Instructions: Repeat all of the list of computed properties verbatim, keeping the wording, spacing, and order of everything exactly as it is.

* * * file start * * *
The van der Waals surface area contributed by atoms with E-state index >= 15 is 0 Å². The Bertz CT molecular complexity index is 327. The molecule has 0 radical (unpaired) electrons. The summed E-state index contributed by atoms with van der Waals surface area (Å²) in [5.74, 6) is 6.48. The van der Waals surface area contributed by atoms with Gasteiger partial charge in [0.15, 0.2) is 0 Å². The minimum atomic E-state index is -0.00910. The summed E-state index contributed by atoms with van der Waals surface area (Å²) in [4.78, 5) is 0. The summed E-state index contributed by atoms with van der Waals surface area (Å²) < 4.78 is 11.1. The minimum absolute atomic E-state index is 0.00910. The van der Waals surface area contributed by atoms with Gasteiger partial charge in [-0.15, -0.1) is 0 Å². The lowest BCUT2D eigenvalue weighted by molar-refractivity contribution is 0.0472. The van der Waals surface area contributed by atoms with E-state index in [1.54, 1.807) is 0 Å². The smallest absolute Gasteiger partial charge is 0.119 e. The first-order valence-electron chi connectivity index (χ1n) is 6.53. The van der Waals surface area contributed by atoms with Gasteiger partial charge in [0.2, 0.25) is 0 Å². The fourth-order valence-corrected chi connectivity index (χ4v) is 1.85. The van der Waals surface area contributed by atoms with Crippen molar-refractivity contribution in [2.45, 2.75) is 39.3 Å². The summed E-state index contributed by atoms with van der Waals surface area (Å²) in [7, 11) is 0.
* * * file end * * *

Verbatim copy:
The van der Waals surface area contributed by atoms with E-state index >= 15 is 0 Å². The Bertz CT molecular complexity index is 327. The molecule has 0 radical (unpaired) electrons. The summed E-state index contributed by atoms with van der Waals surface area (Å²) in [5.74, 6) is 6.48. The van der Waals surface area contributed by atoms with Gasteiger partial charge in [0.15, 0.2) is 0 Å². The minimum atomic E-state index is -0.00910. The summed E-state index contributed by atoms with van der Waals surface area (Å²) in [4.78, 5) is 0. The summed E-state index contributed by atoms with van der Waals surface area (Å²) < 4.78 is 11.1. The minimum absolute atomic E-state index is 0.00910. The van der Waals surface area contributed by atoms with Gasteiger partial charge in [-0.15, -0.1) is 0 Å². The lowest BCUT2D eigenvalue weighted by molar-refractivity contribution is 0.0472. The van der Waals surface area contributed by atoms with E-state index in [1.54, 1.807) is 0 Å². The smallest absolute Gasteiger partial charge is 0.119 e. The first-order valence-electron chi connectivity index (χ1n) is 6.53. The van der Waals surface area contributed by atoms with Gasteiger partial charge in [0.2, 0.25) is 0 Å². The fourth-order valence-corrected chi connectivity index (χ4v) is 1.85. The van der Waals surface area contributed by atoms with Crippen molar-refractivity contribution in [2.45, 2.75) is 39.3 Å². The summed E-state index contributed by atoms with van der Waals surface area (Å²) in [7, 11) is 0.